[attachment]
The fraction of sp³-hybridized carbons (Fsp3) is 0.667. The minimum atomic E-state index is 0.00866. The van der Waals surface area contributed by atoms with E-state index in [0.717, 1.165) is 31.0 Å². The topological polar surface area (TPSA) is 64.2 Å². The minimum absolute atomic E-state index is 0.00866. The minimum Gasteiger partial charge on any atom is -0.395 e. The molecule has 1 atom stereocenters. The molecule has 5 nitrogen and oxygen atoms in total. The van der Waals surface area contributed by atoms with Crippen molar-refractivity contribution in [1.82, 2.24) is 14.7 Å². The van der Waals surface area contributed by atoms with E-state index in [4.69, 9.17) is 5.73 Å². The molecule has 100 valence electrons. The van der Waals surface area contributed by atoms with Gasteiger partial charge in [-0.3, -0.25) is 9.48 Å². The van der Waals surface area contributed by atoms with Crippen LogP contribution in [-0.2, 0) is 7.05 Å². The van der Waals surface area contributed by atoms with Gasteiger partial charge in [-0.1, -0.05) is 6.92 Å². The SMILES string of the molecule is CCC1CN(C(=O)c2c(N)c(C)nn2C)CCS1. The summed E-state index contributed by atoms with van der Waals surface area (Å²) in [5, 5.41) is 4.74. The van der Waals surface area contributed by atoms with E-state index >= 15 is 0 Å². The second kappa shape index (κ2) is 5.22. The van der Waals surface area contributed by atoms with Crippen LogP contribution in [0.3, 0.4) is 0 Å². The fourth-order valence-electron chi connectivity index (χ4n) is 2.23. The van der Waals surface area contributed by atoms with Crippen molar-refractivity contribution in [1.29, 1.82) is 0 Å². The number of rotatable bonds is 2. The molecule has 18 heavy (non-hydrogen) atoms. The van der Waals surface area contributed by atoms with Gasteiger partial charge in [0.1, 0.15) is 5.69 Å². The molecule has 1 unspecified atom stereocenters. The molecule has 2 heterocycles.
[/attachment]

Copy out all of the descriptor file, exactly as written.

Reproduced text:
The fraction of sp³-hybridized carbons (Fsp3) is 0.667. The minimum atomic E-state index is 0.00866. The van der Waals surface area contributed by atoms with E-state index in [0.717, 1.165) is 31.0 Å². The topological polar surface area (TPSA) is 64.2 Å². The minimum absolute atomic E-state index is 0.00866. The minimum Gasteiger partial charge on any atom is -0.395 e. The molecule has 1 atom stereocenters. The molecule has 5 nitrogen and oxygen atoms in total. The van der Waals surface area contributed by atoms with Crippen molar-refractivity contribution in [1.82, 2.24) is 14.7 Å². The van der Waals surface area contributed by atoms with E-state index in [4.69, 9.17) is 5.73 Å². The molecule has 100 valence electrons. The van der Waals surface area contributed by atoms with Gasteiger partial charge in [-0.3, -0.25) is 9.48 Å². The van der Waals surface area contributed by atoms with Crippen LogP contribution in [-0.2, 0) is 7.05 Å². The van der Waals surface area contributed by atoms with Gasteiger partial charge in [-0.1, -0.05) is 6.92 Å². The SMILES string of the molecule is CCC1CN(C(=O)c2c(N)c(C)nn2C)CCS1. The summed E-state index contributed by atoms with van der Waals surface area (Å²) in [5, 5.41) is 4.74. The van der Waals surface area contributed by atoms with E-state index >= 15 is 0 Å². The second kappa shape index (κ2) is 5.22. The van der Waals surface area contributed by atoms with Crippen LogP contribution in [0.3, 0.4) is 0 Å². The fourth-order valence-electron chi connectivity index (χ4n) is 2.23. The van der Waals surface area contributed by atoms with Crippen molar-refractivity contribution in [1.29, 1.82) is 0 Å². The number of rotatable bonds is 2. The molecule has 18 heavy (non-hydrogen) atoms. The van der Waals surface area contributed by atoms with Gasteiger partial charge in [0.1, 0.15) is 5.69 Å². The molecule has 1 unspecified atom stereocenters. The molecule has 2 heterocycles.